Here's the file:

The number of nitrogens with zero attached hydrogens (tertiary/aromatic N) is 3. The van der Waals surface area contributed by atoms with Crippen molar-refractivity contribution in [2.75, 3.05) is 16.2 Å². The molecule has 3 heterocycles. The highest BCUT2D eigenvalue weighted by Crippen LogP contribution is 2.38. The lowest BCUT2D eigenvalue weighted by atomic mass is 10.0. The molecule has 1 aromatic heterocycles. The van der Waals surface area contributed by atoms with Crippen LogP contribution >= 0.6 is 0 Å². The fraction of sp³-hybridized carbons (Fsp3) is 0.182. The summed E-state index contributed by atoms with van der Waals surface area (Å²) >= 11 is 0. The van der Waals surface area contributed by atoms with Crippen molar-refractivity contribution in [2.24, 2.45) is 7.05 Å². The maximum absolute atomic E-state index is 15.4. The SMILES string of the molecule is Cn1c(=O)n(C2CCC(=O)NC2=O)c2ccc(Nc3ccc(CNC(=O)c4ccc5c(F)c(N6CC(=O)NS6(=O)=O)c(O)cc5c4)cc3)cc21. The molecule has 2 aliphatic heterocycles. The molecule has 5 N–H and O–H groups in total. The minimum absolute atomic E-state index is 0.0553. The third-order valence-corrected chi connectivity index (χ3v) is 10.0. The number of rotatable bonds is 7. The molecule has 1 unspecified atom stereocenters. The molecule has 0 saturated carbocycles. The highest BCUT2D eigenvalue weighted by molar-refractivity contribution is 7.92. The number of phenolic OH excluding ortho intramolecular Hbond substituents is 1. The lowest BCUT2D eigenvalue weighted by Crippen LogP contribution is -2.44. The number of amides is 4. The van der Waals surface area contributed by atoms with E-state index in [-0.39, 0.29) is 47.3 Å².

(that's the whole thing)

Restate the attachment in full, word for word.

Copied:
The number of nitrogens with zero attached hydrogens (tertiary/aromatic N) is 3. The van der Waals surface area contributed by atoms with Crippen molar-refractivity contribution in [2.75, 3.05) is 16.2 Å². The molecule has 3 heterocycles. The highest BCUT2D eigenvalue weighted by Crippen LogP contribution is 2.38. The lowest BCUT2D eigenvalue weighted by atomic mass is 10.0. The molecule has 1 aromatic heterocycles. The van der Waals surface area contributed by atoms with Crippen LogP contribution >= 0.6 is 0 Å². The fraction of sp³-hybridized carbons (Fsp3) is 0.182. The summed E-state index contributed by atoms with van der Waals surface area (Å²) >= 11 is 0. The van der Waals surface area contributed by atoms with Crippen molar-refractivity contribution in [2.24, 2.45) is 7.05 Å². The maximum absolute atomic E-state index is 15.4. The SMILES string of the molecule is Cn1c(=O)n(C2CCC(=O)NC2=O)c2ccc(Nc3ccc(CNC(=O)c4ccc5c(F)c(N6CC(=O)NS6(=O)=O)c(O)cc5c4)cc3)cc21. The molecule has 2 aliphatic heterocycles. The molecule has 5 N–H and O–H groups in total. The minimum absolute atomic E-state index is 0.0553. The third-order valence-corrected chi connectivity index (χ3v) is 10.0. The number of rotatable bonds is 7. The molecule has 1 unspecified atom stereocenters. The molecule has 0 saturated carbocycles. The highest BCUT2D eigenvalue weighted by molar-refractivity contribution is 7.92. The number of phenolic OH excluding ortho intramolecular Hbond substituents is 1. The lowest BCUT2D eigenvalue weighted by Crippen LogP contribution is -2.44. The number of amides is 4. The van der Waals surface area contributed by atoms with E-state index in [-0.39, 0.29) is 47.3 Å².